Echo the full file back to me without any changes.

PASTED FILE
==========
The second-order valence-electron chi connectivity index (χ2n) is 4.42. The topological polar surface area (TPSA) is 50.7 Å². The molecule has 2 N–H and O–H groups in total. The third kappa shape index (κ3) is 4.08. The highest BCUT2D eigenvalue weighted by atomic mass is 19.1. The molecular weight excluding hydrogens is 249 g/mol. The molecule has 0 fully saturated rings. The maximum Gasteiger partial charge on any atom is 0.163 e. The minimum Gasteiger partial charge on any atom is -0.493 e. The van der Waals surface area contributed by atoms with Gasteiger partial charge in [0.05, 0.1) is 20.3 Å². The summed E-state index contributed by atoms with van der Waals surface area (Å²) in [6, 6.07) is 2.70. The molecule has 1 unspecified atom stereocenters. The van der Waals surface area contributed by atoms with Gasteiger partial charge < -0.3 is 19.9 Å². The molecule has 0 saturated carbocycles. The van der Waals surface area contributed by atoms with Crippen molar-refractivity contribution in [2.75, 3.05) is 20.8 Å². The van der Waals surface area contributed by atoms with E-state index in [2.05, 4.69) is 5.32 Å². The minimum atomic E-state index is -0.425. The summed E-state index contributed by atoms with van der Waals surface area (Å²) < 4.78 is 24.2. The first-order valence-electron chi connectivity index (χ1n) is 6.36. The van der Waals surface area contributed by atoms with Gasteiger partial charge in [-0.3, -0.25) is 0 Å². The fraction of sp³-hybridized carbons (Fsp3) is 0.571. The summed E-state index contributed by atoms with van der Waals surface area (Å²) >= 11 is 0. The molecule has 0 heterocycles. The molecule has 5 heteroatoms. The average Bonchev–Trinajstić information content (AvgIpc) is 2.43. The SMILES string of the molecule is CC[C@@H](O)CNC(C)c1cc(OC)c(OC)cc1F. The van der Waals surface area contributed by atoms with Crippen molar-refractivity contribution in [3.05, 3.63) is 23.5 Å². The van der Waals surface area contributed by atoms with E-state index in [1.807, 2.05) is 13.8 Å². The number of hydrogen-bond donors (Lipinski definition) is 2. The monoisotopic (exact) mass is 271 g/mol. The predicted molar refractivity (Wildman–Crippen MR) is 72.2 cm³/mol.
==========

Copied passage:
The second-order valence-electron chi connectivity index (χ2n) is 4.42. The topological polar surface area (TPSA) is 50.7 Å². The molecule has 2 N–H and O–H groups in total. The third kappa shape index (κ3) is 4.08. The highest BCUT2D eigenvalue weighted by atomic mass is 19.1. The molecular weight excluding hydrogens is 249 g/mol. The molecule has 0 fully saturated rings. The maximum Gasteiger partial charge on any atom is 0.163 e. The minimum Gasteiger partial charge on any atom is -0.493 e. The van der Waals surface area contributed by atoms with Gasteiger partial charge in [0.05, 0.1) is 20.3 Å². The summed E-state index contributed by atoms with van der Waals surface area (Å²) in [6, 6.07) is 2.70. The molecule has 1 unspecified atom stereocenters. The van der Waals surface area contributed by atoms with Gasteiger partial charge < -0.3 is 19.9 Å². The molecule has 0 saturated carbocycles. The van der Waals surface area contributed by atoms with Crippen molar-refractivity contribution in [2.75, 3.05) is 20.8 Å². The van der Waals surface area contributed by atoms with E-state index in [2.05, 4.69) is 5.32 Å². The minimum atomic E-state index is -0.425. The summed E-state index contributed by atoms with van der Waals surface area (Å²) < 4.78 is 24.2. The first-order valence-electron chi connectivity index (χ1n) is 6.36. The van der Waals surface area contributed by atoms with Gasteiger partial charge in [-0.3, -0.25) is 0 Å². The fraction of sp³-hybridized carbons (Fsp3) is 0.571. The summed E-state index contributed by atoms with van der Waals surface area (Å²) >= 11 is 0. The molecule has 0 heterocycles. The molecule has 5 heteroatoms. The average Bonchev–Trinajstić information content (AvgIpc) is 2.43. The SMILES string of the molecule is CC[C@@H](O)CNC(C)c1cc(OC)c(OC)cc1F. The van der Waals surface area contributed by atoms with Crippen molar-refractivity contribution in [3.05, 3.63) is 23.5 Å². The van der Waals surface area contributed by atoms with E-state index in [1.807, 2.05) is 13.8 Å². The number of hydrogen-bond donors (Lipinski definition) is 2. The monoisotopic (exact) mass is 271 g/mol. The predicted molar refractivity (Wildman–Crippen MR) is 72.2 cm³/mol.